What is interesting about this proverb is the latter half of it. I have heard from people that if you sweep over someone’s feet that you will have a bad love life, coming from the phrase “getting swept off your feet” as a way to say falling in love. It seems that this proverb takes that same concept but the latter half being about jail. As the interviewee comes from the African-American community in the South, where the incarceration rates for the African-American community are disproportionately higher than their white counterparts, it shows that the zeitgeist has made going to jail a part of their proverbs that they tell younger children. The interviewee also mentioned that this proverb tends not to be respected by her peers, showing that people’s level of superstition can vary even amongst similar age groups.

Honi Ihu/ Honi Honi (Hawaii Custom)

Context: KS was born and raised in Hawaii. She’s a really close friend of mine and is a senior at USC, studying psychology . I went over to her place one day and I asked her about some customs in her culture. She told me about honi ihu/ honi honi while she cooked dinner. 

YM: So what is a big custom you and your family have ? 

KS: Theres honi ihu/ honi honi which is just a hug and kiss on the cheek..both people at same time…that comes from the old belief of sharing the ha or breath of life

YM: Can you tell me about the breath of life in your culture?

KS: When I was young my auntys side of the family would always say honi honi and then proceed to do the mutual kiss on the cheek..honi means kiss

KS:I learned in school that this comes from the older tradition of touching noses and taking a deep breath when you meet people..this is called sharing the ha/ha which means breath

YM: What does it mean to you?

KS: To me when you greet someone with a honi honi it just expresses a genuine sense of both love and respect.

KS: I use it for family and close friends from there. It is a gesture that was taught to me by my mom, aunty and grandma..Hawaiian side.. that also makes me feel closer to them and other people from Hawaii 

KS:Since this is not how you greet people in American culture…it is a sort of bonding activity?…like I usually want to greet people with a hug because that is just how I was raised…. the whole handshake concept was very strange to me at first

YM: Awww that is so beautiful, thank you for sharing 

Analysis: I thought this was a beautiful custom. From what KS told me this custom was updated throughout the years, going from a touching nose to greet to mutually kissing both cheeks with a hug. The custom is practiced this way because the purpose of the customs is to share the breath of life. This belief and custom is similar to the eskimo kiss called kunik and the Maori greeting called the hongi where people actually touch noses to greet each other. It’s interesting how this culture decided to adapt or change up their greeting throughout the years. Either way kissing both cheeks and hugging is definitely a more intimate way to greet one another compared to American culture where a handshake is sufficient to greet someone. It seems this custom serves to create a bonding experience and well as promote more unification within the culture.  *****

For another version of this custom, please see pg 407 of Marriage Customs of the World: An Encyclopedia of Dating Customs and Wedding Traditions, 2nd Edition [2 volumes]: Volume 1, Edition 2, by George P. Monger

The Devil in your bed

Main Text:

“My Aunt always told me that if one of us in the house did not make our beds then the Devil would come and play in them. The only way to protect ourselves from the Devil was to make our beds before we left the house.”

 Context:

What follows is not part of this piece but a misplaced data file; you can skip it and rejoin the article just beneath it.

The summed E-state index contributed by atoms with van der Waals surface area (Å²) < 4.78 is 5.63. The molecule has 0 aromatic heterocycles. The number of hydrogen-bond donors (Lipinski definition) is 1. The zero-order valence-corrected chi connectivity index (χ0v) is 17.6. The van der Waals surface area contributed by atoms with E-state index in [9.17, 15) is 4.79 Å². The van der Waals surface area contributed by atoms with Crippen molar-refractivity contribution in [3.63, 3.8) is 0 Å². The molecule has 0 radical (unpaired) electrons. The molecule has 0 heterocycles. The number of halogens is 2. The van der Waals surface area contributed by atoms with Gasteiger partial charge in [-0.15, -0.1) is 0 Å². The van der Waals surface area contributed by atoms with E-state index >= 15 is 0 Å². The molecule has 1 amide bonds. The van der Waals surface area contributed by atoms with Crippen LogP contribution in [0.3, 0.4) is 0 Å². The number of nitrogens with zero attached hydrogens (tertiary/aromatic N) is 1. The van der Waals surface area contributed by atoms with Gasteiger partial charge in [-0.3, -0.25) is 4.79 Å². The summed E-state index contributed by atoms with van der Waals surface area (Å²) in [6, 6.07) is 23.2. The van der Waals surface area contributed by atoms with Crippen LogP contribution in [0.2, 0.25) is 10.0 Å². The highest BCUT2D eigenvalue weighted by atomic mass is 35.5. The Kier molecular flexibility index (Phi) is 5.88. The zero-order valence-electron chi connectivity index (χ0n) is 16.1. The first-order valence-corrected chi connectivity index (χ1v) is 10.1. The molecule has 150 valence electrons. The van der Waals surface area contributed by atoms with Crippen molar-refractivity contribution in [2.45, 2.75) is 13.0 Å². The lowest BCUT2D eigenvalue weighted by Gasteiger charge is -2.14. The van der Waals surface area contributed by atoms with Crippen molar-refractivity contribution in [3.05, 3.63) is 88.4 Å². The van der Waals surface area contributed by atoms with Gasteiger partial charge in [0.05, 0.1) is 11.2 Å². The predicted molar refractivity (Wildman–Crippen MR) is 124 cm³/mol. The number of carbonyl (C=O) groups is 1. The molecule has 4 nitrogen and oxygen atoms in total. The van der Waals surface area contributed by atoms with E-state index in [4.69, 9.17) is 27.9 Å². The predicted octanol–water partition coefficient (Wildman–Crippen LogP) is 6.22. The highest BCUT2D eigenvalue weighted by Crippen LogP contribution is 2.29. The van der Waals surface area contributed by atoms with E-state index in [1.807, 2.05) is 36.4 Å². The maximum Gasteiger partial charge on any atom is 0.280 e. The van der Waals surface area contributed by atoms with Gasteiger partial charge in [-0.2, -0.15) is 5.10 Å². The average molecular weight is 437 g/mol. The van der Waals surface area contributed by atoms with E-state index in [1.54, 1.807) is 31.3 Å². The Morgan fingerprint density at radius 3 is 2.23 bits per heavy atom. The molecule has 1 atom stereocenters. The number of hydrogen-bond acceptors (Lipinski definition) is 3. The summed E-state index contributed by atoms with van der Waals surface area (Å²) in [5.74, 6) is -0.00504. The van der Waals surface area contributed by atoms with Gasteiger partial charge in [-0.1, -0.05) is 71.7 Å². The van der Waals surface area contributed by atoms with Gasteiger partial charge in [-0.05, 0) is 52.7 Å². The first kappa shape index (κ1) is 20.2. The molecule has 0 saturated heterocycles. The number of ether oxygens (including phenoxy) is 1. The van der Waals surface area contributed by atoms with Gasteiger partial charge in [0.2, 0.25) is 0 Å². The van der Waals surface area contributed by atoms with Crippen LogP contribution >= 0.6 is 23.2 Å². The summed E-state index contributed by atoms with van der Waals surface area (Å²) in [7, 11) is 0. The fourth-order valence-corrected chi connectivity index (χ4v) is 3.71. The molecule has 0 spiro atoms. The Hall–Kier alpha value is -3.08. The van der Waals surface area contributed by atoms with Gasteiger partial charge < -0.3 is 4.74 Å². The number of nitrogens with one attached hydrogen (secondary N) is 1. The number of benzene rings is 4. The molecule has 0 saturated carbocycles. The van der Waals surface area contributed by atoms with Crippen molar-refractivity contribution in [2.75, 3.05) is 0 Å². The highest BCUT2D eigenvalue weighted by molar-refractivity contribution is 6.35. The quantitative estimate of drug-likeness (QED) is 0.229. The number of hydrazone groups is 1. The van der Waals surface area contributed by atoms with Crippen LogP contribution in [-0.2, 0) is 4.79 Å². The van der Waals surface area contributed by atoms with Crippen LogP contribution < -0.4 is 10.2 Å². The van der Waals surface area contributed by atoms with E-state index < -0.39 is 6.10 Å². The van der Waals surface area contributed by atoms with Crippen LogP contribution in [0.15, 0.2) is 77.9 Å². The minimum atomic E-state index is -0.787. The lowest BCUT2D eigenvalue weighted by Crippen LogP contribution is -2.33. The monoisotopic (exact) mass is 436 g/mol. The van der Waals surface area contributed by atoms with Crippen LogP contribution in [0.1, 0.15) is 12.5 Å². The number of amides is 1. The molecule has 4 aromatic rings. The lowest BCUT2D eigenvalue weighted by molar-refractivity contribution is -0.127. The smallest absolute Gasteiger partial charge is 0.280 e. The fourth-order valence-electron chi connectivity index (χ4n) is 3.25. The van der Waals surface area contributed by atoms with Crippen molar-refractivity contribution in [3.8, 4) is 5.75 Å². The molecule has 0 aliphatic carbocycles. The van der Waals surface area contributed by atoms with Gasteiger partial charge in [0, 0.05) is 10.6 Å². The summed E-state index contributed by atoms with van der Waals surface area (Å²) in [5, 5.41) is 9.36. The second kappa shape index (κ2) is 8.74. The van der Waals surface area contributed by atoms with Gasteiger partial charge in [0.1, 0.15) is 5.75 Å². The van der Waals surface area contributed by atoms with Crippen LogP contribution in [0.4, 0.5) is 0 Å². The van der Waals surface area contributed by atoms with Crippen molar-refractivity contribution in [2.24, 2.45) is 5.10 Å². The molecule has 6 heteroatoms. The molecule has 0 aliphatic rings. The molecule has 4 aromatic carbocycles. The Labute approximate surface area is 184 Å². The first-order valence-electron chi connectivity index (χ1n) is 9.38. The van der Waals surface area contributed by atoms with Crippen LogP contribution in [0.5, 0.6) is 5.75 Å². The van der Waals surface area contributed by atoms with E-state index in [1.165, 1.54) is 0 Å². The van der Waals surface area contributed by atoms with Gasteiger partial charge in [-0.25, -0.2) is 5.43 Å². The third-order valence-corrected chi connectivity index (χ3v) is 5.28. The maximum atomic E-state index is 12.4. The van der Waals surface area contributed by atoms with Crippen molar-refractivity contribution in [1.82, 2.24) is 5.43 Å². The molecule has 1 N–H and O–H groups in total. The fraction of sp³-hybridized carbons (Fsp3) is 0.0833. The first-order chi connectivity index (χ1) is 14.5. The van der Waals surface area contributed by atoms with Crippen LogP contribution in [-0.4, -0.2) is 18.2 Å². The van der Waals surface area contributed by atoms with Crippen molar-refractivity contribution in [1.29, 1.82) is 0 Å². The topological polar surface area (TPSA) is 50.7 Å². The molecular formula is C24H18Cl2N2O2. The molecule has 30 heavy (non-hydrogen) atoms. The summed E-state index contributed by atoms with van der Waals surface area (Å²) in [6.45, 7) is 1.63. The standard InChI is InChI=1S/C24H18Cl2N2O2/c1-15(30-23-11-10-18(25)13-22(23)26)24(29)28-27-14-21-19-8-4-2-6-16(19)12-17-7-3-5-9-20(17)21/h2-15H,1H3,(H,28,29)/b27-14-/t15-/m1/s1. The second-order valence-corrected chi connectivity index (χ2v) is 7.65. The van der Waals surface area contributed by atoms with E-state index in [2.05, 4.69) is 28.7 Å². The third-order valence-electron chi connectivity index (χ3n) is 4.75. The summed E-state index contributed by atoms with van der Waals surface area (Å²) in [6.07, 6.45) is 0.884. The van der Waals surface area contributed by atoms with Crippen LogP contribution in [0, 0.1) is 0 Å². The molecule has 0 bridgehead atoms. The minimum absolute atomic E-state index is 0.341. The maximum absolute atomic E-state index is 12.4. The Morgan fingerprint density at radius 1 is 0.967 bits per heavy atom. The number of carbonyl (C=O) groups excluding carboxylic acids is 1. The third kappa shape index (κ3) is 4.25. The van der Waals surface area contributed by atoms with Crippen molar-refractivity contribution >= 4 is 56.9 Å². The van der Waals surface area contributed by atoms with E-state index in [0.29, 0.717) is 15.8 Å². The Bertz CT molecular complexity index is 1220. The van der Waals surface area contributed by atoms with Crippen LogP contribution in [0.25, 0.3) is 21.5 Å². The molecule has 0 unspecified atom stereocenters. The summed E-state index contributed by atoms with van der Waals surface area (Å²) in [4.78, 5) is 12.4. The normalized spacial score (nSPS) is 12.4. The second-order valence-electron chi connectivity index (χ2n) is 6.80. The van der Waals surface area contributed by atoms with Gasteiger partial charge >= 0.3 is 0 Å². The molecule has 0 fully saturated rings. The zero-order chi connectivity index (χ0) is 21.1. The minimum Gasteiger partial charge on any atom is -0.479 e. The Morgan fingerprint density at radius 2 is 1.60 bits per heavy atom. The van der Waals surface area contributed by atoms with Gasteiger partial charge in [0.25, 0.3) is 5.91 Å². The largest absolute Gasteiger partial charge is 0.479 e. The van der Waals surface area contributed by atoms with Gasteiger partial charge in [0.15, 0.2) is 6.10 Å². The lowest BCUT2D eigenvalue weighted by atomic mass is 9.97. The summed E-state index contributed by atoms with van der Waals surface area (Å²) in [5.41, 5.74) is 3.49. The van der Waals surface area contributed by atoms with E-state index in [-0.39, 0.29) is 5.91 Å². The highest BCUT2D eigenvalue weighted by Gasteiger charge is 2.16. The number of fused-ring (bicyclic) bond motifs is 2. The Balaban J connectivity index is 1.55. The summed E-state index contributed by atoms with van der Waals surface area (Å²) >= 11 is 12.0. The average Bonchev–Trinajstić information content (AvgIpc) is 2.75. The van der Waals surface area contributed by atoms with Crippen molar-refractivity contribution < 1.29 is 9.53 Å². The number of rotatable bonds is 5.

I collected this piece from a hispanic male whose family is Catholic. When I asked him why he remembered this piece and why he thinks he learned it from his family he told me that he remembers it because he used to have meltdowns when he would leave the house after forgetting to make his bed and that he also thinks that his Aunt only told them this as a way to get them to clean their rooms.

Analysis:

I agree with the informant’s explanation that the reason that his family was told to make their beds was not because the Devil would actually appear in an unmade bed but as a way for the children in the family to get in the habit of cleaning their rooms and making their beds. I think that one of the reasons this is passed down is as a way to teach children their manners as well as discipline and it is done in a folkloric way so that the kids will remember and abide by it.

Another explanation for why this folk belief has been told and continues to be shared by that family has to do with religion. Many western people’s religions all agree that there is a Devil and that the Devil is someone you meet in hell if you sin and do not repent for your sins. I think that this has a very strong affect on children who are just learning about religion and beginning to attend church because it equates their uncleanliness to sin and something that they have to repent for in order to protect themselves from finding the devil in your bed. Naturally, when a child gets in trouble for doing something that they are not supposed to be doing they try to apologize and find some way to not be punished. In this case, the punishment is coming face to face with the devil and the only way to avoid this is to make one’s bed- which is a pretty dark but effective way to make children more disciplined and clean.

I would also like to analyze this folk belief by seeing the choice of diction and how this would affect kids specifically and allow them to remember it. This folk belief  does not just say that the devil will appear in your bed but that the devil will play in your bed if you leave it unmade. The word choice here is directly targeted towards children to whom the notion and action of playing was natural ever since birth and that is what they are used to doing. When they hear the word play, I feel like they connect to it in a different way than an adult would because that is what they spend most of their childhood doing so it resonated with them in a different way.